DES MOINES, IOWA (March 13, 2019) — Iowa’s high-school graduation rate edged up in 2018 to an all-time high of 91.4 percent, underscoring long-term progress, according to figures released today by the Iowa Department of Education.
“This latest success is directly tied to our strong K-12 education system and Iowa’s innovative, engaging approach to education, which shapes the lives of our young people as well as the economic vitality of our state,” said Governor Kim Reynolds. “We’re transforming how students learn by connecting what they’re taught in the classroom to the career opportunities that a 21st century economy demands.”
“High-school graduation is a critical step for all students because it opens the door to postsecondary education and training opportunities,” Iowa Department of Education Director Ryan Wise said. “I’m pleased to see our graduation rates are up, reinforcing that our long-term trend is on the rise. This is a testament to the state’s committed educators and the roadmap we have in place for education.”
State data show 91.4 percent of students in Iowa’s Class of 2018 graduated within four years, up from 91 percent for the Class of 2017. Since 2011, Iowa’s four-year graduation rate has climbed 3.1 percentage points overall, with significant long-term gains in nearly every student demographic subgroup. For example, graduation rates for Hispanic students have increased 8.7 percentage points and African American students have increased 8.1 percentage points since 2011.
The State Board of Education has set a 95 percent goal for the statewide graduation rate.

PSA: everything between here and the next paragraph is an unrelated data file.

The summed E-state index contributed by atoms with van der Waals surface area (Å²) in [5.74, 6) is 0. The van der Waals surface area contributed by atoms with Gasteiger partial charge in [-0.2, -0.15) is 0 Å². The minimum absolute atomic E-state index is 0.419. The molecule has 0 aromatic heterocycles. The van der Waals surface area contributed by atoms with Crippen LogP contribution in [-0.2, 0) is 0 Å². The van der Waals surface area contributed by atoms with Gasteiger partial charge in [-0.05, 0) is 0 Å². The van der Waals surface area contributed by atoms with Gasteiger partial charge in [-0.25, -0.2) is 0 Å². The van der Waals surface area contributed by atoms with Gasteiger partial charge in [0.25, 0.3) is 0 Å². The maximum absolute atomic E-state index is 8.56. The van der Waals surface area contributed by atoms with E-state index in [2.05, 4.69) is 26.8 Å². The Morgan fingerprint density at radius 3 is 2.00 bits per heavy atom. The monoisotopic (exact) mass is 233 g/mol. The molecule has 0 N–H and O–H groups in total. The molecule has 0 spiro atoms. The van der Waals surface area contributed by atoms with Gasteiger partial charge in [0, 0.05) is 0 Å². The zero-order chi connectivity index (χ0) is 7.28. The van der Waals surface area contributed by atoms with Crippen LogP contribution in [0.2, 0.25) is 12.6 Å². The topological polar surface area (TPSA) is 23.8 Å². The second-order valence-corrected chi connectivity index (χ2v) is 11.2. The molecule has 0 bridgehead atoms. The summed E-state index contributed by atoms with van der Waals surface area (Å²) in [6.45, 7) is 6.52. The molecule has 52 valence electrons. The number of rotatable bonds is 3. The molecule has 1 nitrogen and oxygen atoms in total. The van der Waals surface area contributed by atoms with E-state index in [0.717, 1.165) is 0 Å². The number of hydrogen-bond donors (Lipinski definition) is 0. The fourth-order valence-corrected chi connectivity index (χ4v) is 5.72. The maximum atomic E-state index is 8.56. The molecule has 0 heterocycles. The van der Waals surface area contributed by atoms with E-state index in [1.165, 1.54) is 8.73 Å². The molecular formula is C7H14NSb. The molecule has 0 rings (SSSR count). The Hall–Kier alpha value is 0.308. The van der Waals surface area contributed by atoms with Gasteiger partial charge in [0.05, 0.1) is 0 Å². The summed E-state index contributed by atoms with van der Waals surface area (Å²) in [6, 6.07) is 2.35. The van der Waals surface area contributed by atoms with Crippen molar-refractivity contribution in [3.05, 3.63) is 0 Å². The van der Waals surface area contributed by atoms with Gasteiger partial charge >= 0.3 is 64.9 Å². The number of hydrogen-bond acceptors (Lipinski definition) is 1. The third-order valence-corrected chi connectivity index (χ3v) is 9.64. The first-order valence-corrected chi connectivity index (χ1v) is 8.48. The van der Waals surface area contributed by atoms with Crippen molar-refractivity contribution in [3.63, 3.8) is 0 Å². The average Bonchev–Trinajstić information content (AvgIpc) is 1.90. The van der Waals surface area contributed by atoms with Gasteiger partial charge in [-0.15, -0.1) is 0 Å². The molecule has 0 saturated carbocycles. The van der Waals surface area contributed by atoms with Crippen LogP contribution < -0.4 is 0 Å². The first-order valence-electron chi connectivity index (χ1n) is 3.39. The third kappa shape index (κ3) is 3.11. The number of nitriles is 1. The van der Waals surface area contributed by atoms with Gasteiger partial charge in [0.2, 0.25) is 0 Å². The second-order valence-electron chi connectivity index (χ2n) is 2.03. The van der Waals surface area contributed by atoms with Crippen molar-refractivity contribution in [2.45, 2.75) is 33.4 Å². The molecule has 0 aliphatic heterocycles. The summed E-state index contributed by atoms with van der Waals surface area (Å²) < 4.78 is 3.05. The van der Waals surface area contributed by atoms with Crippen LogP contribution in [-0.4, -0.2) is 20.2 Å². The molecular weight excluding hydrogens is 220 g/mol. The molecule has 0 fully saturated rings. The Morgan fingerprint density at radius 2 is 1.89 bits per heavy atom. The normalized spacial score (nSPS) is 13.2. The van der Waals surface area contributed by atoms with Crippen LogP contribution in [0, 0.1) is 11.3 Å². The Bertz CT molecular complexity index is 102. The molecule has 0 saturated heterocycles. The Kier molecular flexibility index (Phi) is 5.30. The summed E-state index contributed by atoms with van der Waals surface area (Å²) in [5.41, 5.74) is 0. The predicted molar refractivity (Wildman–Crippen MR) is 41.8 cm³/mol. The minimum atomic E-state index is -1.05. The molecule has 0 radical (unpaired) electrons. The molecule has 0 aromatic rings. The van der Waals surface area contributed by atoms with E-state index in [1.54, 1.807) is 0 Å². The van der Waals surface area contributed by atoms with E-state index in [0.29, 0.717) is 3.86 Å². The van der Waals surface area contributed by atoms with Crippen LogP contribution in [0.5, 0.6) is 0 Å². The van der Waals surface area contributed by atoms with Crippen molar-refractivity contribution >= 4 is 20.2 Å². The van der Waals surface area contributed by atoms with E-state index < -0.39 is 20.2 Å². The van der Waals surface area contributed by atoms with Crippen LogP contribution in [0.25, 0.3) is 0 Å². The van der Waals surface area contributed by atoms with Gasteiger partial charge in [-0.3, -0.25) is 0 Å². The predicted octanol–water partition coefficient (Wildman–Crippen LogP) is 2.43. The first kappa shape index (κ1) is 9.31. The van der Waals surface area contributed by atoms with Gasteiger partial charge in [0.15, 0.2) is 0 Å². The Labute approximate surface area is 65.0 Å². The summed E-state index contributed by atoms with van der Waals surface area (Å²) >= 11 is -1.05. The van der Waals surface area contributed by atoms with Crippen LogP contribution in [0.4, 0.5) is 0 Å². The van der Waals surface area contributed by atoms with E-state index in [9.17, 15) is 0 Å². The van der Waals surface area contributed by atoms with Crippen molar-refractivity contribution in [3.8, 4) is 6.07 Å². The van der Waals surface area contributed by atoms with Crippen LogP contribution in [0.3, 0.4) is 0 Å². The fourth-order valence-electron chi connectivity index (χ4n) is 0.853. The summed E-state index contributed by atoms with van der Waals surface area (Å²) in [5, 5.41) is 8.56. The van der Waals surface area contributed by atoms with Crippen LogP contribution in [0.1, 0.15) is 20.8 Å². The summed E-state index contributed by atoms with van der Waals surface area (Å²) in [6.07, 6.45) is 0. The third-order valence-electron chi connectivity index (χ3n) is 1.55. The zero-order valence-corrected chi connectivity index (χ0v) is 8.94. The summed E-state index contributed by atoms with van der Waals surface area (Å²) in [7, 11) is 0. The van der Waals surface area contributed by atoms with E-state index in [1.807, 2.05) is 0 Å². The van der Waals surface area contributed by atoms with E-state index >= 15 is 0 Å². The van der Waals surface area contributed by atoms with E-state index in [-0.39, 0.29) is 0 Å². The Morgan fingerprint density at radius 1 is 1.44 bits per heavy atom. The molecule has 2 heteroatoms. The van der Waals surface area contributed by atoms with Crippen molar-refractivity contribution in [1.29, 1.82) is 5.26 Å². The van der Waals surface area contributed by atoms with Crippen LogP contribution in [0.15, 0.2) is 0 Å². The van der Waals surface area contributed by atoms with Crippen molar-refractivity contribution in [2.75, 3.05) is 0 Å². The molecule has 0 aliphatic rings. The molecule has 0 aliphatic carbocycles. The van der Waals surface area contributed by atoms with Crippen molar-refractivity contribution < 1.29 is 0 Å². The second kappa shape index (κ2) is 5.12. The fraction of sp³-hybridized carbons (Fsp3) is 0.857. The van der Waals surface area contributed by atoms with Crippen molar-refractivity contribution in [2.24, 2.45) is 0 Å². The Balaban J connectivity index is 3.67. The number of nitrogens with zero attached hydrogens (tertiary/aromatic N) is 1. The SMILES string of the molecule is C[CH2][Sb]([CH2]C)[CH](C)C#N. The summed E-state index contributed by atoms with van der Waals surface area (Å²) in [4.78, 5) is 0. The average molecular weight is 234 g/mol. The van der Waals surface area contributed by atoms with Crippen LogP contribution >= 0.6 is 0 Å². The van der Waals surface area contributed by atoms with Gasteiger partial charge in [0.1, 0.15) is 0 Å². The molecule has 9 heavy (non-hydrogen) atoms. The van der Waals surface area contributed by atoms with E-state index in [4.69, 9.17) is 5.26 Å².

Today’s graduation-rate data should not be confused with data released in January by the National Center for Education Statistics, which showed that Iowa leads the nation in graduation rates for the 2016-17 school year.
Iowa graduation rates are calculated with a formula established by the US Department of Education. Unique student-identification numbers allow school districts to account for all ninth-grade students as they move through high school. At the state level, the method helps determine when a student graduates, even if the student has switched districts in Iowa during high school.
Iowa’s five-year graduation rate — which reflects students who were part of a graduating class but took an extra year to finish high school — was 93.3 percent for the Class of 2017, down slightly from 93.4 percent for the Class of 2016.
Iowa’s annual-dropout rate reflects the percentage of students in grades 9-12 who drop out of school during a single year. The annual dropout rate edged down to 2.67 percent during the 2017-18 school year from 2.83 percent for the previous school year.
Visit the Graduation Rates and Dropout Rates webpage for more information on Iowa's graduation rates and dropout rates, including rates by school district and student subgroup.